For this sample application, we have a single JSF page that is responsible for:

  • Reading two numeric values from the user
  • Invoking business logic to add the numbers together
  • Displaying the results of adding the numbers together
	<%@ taglib uri='http://java.sun.com/jsf/html' prefix='h' %>
	<%@ taglib uri='http://java.sun.com/jsf/core' prefix='f' %>
	<html>
		<head>
			<title>Seam Calculator</title>
		</head>
		<body>
			<f:view>
				<h:form>
					<h:panelGrid columns='2'>
						Value 1: <h:inputText value='#{calculator.
							value1}' />
						Value 2: <h:inputText value='#{calculator.
							value2}' />
						Add them together gives: <h:outputText value='
							#{calculator.answer} '/>
					</h:panelGrid>
					<h:commandButton value='Add' action=
						'#{calcAction.calculate}'/>
				</h:form>
			</f:view>
		</body>
	</html>

We can see that there is nothing Seam-specific in this JSF page. However, we are binding two inputText areas, one outputText area, and a button action to Seam components by using standard JSF Expression Language.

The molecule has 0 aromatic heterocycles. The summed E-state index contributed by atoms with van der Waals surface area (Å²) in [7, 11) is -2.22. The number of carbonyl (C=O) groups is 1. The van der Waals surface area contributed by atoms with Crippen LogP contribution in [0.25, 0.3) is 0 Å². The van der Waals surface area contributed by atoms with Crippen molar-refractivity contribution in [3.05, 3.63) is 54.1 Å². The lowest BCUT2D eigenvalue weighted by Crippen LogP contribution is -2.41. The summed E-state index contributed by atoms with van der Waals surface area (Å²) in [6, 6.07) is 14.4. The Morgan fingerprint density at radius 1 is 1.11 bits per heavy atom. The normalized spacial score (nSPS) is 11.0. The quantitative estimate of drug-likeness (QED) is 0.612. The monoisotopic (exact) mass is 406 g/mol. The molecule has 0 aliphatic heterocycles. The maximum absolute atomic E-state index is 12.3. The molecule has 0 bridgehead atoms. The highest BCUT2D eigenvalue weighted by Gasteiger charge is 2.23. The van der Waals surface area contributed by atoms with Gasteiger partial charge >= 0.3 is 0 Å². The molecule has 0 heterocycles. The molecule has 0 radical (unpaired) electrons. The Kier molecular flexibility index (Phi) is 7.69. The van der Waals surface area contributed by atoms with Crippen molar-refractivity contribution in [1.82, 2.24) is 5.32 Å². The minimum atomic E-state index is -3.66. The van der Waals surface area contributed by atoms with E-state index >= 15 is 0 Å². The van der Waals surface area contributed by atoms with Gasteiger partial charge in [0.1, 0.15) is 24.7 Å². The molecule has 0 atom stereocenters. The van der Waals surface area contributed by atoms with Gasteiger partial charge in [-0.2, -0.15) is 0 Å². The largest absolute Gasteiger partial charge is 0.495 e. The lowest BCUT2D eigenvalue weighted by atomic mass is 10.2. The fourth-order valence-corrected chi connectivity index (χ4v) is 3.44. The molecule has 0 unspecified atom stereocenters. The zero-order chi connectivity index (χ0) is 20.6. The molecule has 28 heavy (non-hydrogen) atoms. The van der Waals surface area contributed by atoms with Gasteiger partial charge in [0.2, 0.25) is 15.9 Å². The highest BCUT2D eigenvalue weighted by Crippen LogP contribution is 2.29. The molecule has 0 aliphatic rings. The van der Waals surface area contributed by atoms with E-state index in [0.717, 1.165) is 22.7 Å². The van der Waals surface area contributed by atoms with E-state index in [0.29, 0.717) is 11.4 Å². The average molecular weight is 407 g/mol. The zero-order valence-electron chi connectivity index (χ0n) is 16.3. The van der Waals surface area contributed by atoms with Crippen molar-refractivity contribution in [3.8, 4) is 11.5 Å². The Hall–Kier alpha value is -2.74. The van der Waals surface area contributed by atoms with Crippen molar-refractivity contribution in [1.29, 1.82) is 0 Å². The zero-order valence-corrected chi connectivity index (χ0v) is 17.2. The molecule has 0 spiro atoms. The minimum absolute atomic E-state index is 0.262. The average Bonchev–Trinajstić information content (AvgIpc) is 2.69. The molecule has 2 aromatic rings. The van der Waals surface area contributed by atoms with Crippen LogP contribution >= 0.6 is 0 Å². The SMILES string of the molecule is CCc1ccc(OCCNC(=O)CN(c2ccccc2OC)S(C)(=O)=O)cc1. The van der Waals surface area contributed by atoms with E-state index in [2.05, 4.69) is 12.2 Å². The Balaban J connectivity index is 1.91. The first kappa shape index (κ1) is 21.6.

seam-3Our business logic for this sample application is performed in a simple POJO class called Calculator.java.

	package com.davidsalter.seamcalculator;

	import java.io.Serializable;

	import org.jboss.seam.annotations.Name;

	@Name('calculator')

	public class Calculator {
		private double value1;
		private double value2;
		private double answer;
		public double getValue1() {
			return value1;
		}
		public void setValue1(double value1) {
			this.value1 = value1;
		}
		public double getValue2() {
			return value2;
		}
		public void setValue2(double value2) {
			this.value2 = value2;
		}
		public double getAnswer() {
			return answer;
		}
		public void add() {
			this.answer = value1 + value2;
		}
	}